The tall Syrian officer commanding a checkpoint here stroked his black moustache, threw back his head and laughed.

"Oh, they're just barbecuing meat," he said, explaining why a gray pall of smoke was hanging over Zahle, about half a mile away.

Zahle, a mostly Christian town of 160,000 in eastern Lebanon's Bekaa Valley, has been under nearly constant Syrian artillery fire for the last six days. In better times a center of fine eating, it now has become the most recent and visible wound of Lebanon's seemingly interminable conflict among Christians, Moslems, leftists, rightists, Syrians, Palestinians and, on occasion, Israelis.

For the joval officer, serving with the al-Syrian Arab Deterrent Force sent to Lebanon in 1976 to halt a civil war, Zahle was a target set by his superiors in Damascus to enforce the peacekeepers' authority. He smiled repeatedly as his unit's 120mm cannons boomed at intervals from behind a nearby knoll. Lebanon's leaders, meanwhile, wrung their hands and officials from a half-dozen other countries, including the United States, expressed concern and worked for a cease-fire.

For the Lebanese Christian militiamen at whom the shells were aimed, Zahle was a home town to be saved from foreign strong-arm tactics -- their commander, Phalangist leader Bashir Gemayel, made a statement in Beirut calling it "genocide."

But for most of the Zahle residents, the latest round of Lebanon's battles had another meaning.

A Zahle father, contacted by telephone from the nearby town of Chtaura, said he, his brother, their wives and seven children have been in the basement of his parents' house since last Tuesday seeking shelter from the shells crashing in.

"We have no bread or meat," he said, noting that electric power has been cut off. "We are eating rice from cans and stale biscuits. There has been no water for three days now. My children are getting restless. They want to go out in the sun, but it is impossible. Do you hear the shelling?"

When he leaves the basement, it is to "sneak up to the house like a thief for something we need," he said, adding:

"I am worried about my two sisters.They both live with their families in Zahle, but I have no word from them since Wednesday. Their phones don't work."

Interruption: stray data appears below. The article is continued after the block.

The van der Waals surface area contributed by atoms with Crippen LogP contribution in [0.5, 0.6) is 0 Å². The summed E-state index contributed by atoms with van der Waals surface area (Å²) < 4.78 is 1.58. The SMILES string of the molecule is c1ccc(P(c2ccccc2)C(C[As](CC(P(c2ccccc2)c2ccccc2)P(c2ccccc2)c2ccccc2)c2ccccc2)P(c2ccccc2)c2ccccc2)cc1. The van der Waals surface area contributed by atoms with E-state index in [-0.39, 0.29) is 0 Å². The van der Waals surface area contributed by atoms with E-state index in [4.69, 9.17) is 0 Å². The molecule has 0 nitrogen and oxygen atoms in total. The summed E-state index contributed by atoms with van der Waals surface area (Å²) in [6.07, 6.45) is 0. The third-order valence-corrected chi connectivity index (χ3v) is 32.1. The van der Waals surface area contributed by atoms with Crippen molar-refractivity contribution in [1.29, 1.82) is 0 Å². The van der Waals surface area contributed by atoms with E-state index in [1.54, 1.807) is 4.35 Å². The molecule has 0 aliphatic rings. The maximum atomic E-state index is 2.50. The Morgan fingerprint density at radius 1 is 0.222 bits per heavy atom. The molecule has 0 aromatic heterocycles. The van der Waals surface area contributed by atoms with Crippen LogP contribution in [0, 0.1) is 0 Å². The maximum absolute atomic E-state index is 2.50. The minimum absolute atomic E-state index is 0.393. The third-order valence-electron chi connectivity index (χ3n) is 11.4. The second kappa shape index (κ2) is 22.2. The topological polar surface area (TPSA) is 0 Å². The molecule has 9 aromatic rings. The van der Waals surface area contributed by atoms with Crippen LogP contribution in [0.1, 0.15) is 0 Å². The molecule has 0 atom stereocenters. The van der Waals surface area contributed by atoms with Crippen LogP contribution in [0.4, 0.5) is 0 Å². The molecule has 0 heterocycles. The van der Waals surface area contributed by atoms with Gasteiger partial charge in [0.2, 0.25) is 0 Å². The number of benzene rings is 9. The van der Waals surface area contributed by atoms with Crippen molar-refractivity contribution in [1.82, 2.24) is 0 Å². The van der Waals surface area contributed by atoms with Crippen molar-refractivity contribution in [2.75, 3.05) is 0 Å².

A cameraman who made his way to Zahle's fringe with Moslem Lebanese allies of the Syrians filmed the Moslem quarter of the town, which he said was "in ruins, with not a soul in sight."

A Zahle priest told a reporter calling him that people apparently still are trapped under debris of a six-story building that collapsed two days ago. Red Cross rescuers heard some moaning and weak voices from beneath the rubble, he said.

"A 7-year-old boy was rescued and is now undergoing an operation to have both his legs amputated," he was quoted as saying.

At the other end of the shells' flight, Syrian T54 tanks spaced at 150-foot intervals lined carefully plowed fields. Their thunder echoed regularly across the damp vineyards of the Bekaa plain.

The 15-minute drive from Chtaura, about 30 miles east of Beirut, to Syrian lines outside Zahle was deserted. The Syrian Army checkpoint at the foot of this Syrian-held hill of Hoche al Omara was manned by two soldiers, buttoned up against the cold and rain.

Their officer said a convoy of five Red Cross ambulances was allowed to enter Zahle yesterday to tend to the wounded. Officials in Beirut estimate the fighting here and in the capital has taken 130 lives and left more than 500 wounded.

For the third day running, the Lebanese Defense Ministry in Beirut issued statements about its Army coming under fire from all kinds of weapons. It named three dead soldiers today and 22 others wounded in fighting that broke out early this morning.

Reporters have seen Syrian Army positions as well as elements from the Murabitoun, a Sunni Moslem paramilitary organization, pounding Beirut's predominantly Christian eastern areas with mortars and heavy artillery. The Arab Deterrent Force late last night put out a communique saying its men were "silencing sources of fire and were not aware there were Lebanese Army soldiers in the targeted areas."

Several cease-fires have come and gone in the last five days. Prime Minister Shafiq Wazzan blamed "third parties" for inciting the fighting and urged all concerned to exercise restraint. President Elias Sarkis was reported to have told several ministers in the last two days that the country is in the "hands of the devil."